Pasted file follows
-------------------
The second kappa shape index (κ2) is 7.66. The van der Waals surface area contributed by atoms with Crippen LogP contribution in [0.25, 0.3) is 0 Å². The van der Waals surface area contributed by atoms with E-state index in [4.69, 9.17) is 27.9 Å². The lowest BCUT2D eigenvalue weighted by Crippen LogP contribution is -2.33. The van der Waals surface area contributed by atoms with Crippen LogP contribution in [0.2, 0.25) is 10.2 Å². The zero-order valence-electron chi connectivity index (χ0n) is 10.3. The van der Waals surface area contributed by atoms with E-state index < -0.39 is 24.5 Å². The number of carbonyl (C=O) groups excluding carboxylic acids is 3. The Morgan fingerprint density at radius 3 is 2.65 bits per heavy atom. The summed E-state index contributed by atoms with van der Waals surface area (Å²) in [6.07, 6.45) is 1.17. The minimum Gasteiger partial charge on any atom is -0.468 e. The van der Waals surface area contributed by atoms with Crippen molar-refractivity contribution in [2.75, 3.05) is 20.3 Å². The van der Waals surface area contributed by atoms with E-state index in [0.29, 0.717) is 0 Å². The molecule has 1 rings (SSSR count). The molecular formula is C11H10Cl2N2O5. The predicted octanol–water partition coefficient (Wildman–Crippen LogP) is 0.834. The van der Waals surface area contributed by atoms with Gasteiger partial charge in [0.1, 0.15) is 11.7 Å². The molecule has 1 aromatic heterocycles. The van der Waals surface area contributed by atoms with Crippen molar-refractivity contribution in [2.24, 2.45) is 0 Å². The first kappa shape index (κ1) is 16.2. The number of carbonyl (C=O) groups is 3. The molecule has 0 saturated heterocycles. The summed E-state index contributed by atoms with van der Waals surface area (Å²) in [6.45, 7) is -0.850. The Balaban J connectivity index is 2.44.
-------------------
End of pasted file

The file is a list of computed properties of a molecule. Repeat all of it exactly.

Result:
The second kappa shape index (κ2) is 7.66. The van der Waals surface area contributed by atoms with Crippen LogP contribution in [0.25, 0.3) is 0 Å². The van der Waals surface area contributed by atoms with E-state index in [4.69, 9.17) is 27.9 Å². The lowest BCUT2D eigenvalue weighted by Crippen LogP contribution is -2.33. The van der Waals surface area contributed by atoms with Crippen LogP contribution in [0.2, 0.25) is 10.2 Å². The zero-order valence-electron chi connectivity index (χ0n) is 10.3. The van der Waals surface area contributed by atoms with E-state index < -0.39 is 24.5 Å². The number of carbonyl (C=O) groups excluding carboxylic acids is 3. The Morgan fingerprint density at radius 3 is 2.65 bits per heavy atom. The summed E-state index contributed by atoms with van der Waals surface area (Å²) in [6.07, 6.45) is 1.17. The minimum Gasteiger partial charge on any atom is -0.468 e. The van der Waals surface area contributed by atoms with Crippen molar-refractivity contribution in [2.75, 3.05) is 20.3 Å². The van der Waals surface area contributed by atoms with E-state index in [0.29, 0.717) is 0 Å². The molecule has 1 rings (SSSR count). The molecular formula is C11H10Cl2N2O5. The predicted octanol–water partition coefficient (Wildman–Crippen LogP) is 0.834. The van der Waals surface area contributed by atoms with Gasteiger partial charge in [0.1, 0.15) is 11.7 Å². The molecule has 1 aromatic heterocycles. The van der Waals surface area contributed by atoms with Crippen molar-refractivity contribution in [2.24, 2.45) is 0 Å². The first kappa shape index (κ1) is 16.2. The number of carbonyl (C=O) groups is 3. The molecule has 0 saturated heterocycles. The summed E-state index contributed by atoms with van der Waals surface area (Å²) in [6.45, 7) is -0.850. The Balaban J connectivity index is 2.44.